Ray Charles, ‘I Can’t Stop Loving You’

Writer: Don Gibson
Producer: Sid Feller
Released: May '62, ABC-Paramount
18 weeks; No. 1

When Charles put out Modern Sounds in Country and Western Music, DJs picked up on this remake of the Kitty Wells hit, which hadn't been released as a single. After Charles heard that white vocalist Tab Hunter had cut his own rendition of the song, ABC rushed out a 45-friendly two-and-a-half-minute version.

Appears on: Modern Sounds in Country and Western Music (Rhino)


The 500 Greatest Albums of All Time: Ray Charles' Modern Sounds in Country and Western Music


Johnny Cash, ‘Folsom Prison Blues’

Writer: Cash
Producer: Sam Phillips
Released: Jan. '56, Sun
18 weeks; No. 32

Cash first recorded "Folsom Prison Blues," one of his earliest songs, for Sun in 1956. But it was the thrilling, electric '68 version, live at the prison, that defined his outlaw persona. Cash said he wrote the line "I shot a man in Reno/Just to watch him die," while "trying to think of the worst reason . . . for killing another person." He added, "It did come to mind quite easily, though."

Appears on: The Essential Johnny Cash (Columbia)


The 100 Greatest Singers of All Time: Johnny Cash

The 100 Greatest Artists of All Time: Johnny Cash


Public Enemy, ‘Bring the Noise’

Writers: Carlton Ridenhour, Eric Sadler, Hank Shocklee
Producers: Rick Rubin, Carl Ryder
Released: April '88, Def Jam
Did not chart

"We were the first rap group to really tempo it up," Chuck D said. Over the Bomb Squad's souped-up horn riffs from Marva Whitney's "It's My Thing," PE showed how far-reaching its sound and political ambitions were, name-checking everyone from Yoko Ono and Anthrax (who later remade the song with Chuck D) to Louis Farrakhan.

Appears on: It Takes a Nation of Millions to Hold Us Back (Def Jam)


The 100 Greatest Artists of All Time: Public Enemy


The Velvet Underground, ‘I’m Waiting for the Man’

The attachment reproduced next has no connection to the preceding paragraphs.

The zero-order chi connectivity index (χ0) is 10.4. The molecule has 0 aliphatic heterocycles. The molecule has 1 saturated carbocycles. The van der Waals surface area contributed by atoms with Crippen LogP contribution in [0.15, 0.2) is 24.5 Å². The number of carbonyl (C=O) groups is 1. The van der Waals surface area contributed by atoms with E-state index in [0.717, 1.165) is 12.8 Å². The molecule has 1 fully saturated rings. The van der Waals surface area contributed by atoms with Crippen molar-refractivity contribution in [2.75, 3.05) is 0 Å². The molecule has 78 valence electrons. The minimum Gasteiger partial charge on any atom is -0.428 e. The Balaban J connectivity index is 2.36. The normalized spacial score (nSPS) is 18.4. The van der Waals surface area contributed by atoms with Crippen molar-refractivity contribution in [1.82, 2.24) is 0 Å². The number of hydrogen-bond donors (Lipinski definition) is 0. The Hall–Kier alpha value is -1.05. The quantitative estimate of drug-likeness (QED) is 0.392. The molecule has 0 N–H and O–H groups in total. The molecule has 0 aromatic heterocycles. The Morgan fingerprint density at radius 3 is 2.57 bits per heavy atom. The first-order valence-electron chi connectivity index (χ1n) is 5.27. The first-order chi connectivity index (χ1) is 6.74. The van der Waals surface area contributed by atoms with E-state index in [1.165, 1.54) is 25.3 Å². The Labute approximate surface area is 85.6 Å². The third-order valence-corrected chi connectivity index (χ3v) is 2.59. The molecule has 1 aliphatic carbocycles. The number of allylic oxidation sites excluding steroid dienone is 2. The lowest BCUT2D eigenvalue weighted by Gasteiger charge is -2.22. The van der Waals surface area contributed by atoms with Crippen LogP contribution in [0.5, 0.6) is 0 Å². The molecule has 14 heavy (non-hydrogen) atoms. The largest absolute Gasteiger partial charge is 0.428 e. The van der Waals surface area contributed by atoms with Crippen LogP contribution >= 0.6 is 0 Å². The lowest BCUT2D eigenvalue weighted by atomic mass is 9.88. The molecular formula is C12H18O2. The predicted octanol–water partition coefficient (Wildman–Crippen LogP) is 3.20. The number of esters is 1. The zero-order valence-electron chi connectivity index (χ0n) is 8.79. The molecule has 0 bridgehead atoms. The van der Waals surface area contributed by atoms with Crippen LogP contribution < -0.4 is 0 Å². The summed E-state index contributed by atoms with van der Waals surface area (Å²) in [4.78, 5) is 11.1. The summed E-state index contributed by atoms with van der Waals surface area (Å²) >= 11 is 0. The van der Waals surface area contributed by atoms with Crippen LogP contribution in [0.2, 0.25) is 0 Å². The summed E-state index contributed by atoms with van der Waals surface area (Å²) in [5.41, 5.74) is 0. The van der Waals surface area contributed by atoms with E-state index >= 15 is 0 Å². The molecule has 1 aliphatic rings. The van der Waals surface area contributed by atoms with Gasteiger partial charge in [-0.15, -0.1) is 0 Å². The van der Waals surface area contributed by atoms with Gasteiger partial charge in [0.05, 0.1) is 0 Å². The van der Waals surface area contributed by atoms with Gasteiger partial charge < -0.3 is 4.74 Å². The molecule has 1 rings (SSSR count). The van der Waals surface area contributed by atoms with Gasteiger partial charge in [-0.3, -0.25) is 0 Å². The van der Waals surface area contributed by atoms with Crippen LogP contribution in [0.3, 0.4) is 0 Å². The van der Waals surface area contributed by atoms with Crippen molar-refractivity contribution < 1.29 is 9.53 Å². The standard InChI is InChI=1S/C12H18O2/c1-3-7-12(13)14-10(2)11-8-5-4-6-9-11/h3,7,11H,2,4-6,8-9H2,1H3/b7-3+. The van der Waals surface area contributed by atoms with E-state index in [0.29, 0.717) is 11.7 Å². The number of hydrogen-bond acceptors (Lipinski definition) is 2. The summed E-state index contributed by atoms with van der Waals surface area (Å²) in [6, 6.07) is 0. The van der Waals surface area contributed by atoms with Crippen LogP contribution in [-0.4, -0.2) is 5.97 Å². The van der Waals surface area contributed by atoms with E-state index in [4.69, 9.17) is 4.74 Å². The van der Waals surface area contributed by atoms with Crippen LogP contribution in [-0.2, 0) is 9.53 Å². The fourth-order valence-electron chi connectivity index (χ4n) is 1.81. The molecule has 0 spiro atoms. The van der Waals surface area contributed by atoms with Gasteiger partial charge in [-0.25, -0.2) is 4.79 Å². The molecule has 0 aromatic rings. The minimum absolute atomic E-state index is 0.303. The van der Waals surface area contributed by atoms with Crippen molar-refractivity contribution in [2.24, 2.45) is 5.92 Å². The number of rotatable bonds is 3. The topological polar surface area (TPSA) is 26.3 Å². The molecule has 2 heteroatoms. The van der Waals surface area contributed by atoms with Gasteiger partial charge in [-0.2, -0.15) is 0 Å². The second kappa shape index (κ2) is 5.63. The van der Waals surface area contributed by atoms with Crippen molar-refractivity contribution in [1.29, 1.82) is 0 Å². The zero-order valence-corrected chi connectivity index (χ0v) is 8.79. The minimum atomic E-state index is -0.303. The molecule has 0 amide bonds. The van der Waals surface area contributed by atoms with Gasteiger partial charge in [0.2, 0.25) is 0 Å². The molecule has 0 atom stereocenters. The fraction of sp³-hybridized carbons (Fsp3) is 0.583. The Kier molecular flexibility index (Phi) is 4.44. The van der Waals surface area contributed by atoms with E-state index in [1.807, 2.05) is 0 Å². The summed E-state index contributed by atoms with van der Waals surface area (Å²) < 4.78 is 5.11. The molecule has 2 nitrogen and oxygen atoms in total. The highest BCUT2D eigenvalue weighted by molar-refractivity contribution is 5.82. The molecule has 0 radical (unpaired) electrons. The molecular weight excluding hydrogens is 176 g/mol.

Writer: Lou Reed
Producers: Andy Warhol, Tom Wilson
Released: March '67, Verve

Originally a rootsy Dylan hommage, the song evolved into a proto-punk classic steeped in New York grit. The Velvets mixed R&B rhythm-guitar workout, blues-piano stomp and dreamy art drone, as Reed deadpans a story about scoring $26 worth of heroin in Harlem. "Everything about that song holds true," said Reed, "except the price."

Appears on: The Velvet Underground and Nico (Polygram)


U2, ‘Moment of Surrender’

Writers: Bono, the Edge, Adam Clayton, Larry Mullen Jr.
Producers: Brian Eno, Daniel Lanois
Released: March '09, Interscope

The most devastating U2 ballad since "One" sets lush, gospel-tinged music – much of it improvised live in the studio – against dark subject matter: It's about a junkie riding the subway. 

Appears on: No Line on the Horizon (Interscope)


The 100 Greatest Artists of All Time: U2

U2: The Rolling Stone Covers


Bill Haley and His Comets, ‘(We’re Gonna) Rock Around the Clock’

Writers: Jimmy DeKnight, Max Freedman
Producer: Milt Gabler
Released: May '54, Decca
24 weeks; No. 1

Haley began his career as a country yodeler before converting to rock & roll. "Clock" was a modest hit until it played during the opening credits of The Blackboard Jungle and shot to Number One.

Appears on: The Best of Bill Haley and His Comets (MCA)


The Flamingos, ‘I Only Have Eyes for You’

Writer: Harry Warren
Producer: George Goldner
Released: April '59, End
13 weeks; No. 11

Dubbed "The Sultans of Smooth," this Chicago quintet honed their harmonies singing in a black Jewish temple choir and scored its best-known song with "I Only Have Eyes for You," originally a hit for crooner Ben Selvin in 1934. The Flamingos take the song all the way to Venus with elegant vocalizations and the otherworldly doo-bop-sh-bop.

Appears on: The Best of the Flamingos (Rhino)


Simon and Garfunkel, ‘The Sounds of Silence’

Writer: Paul Simon
Producer: Tom Wilson
Released: Nov. '65, Columbia 
14 weeks; No. 1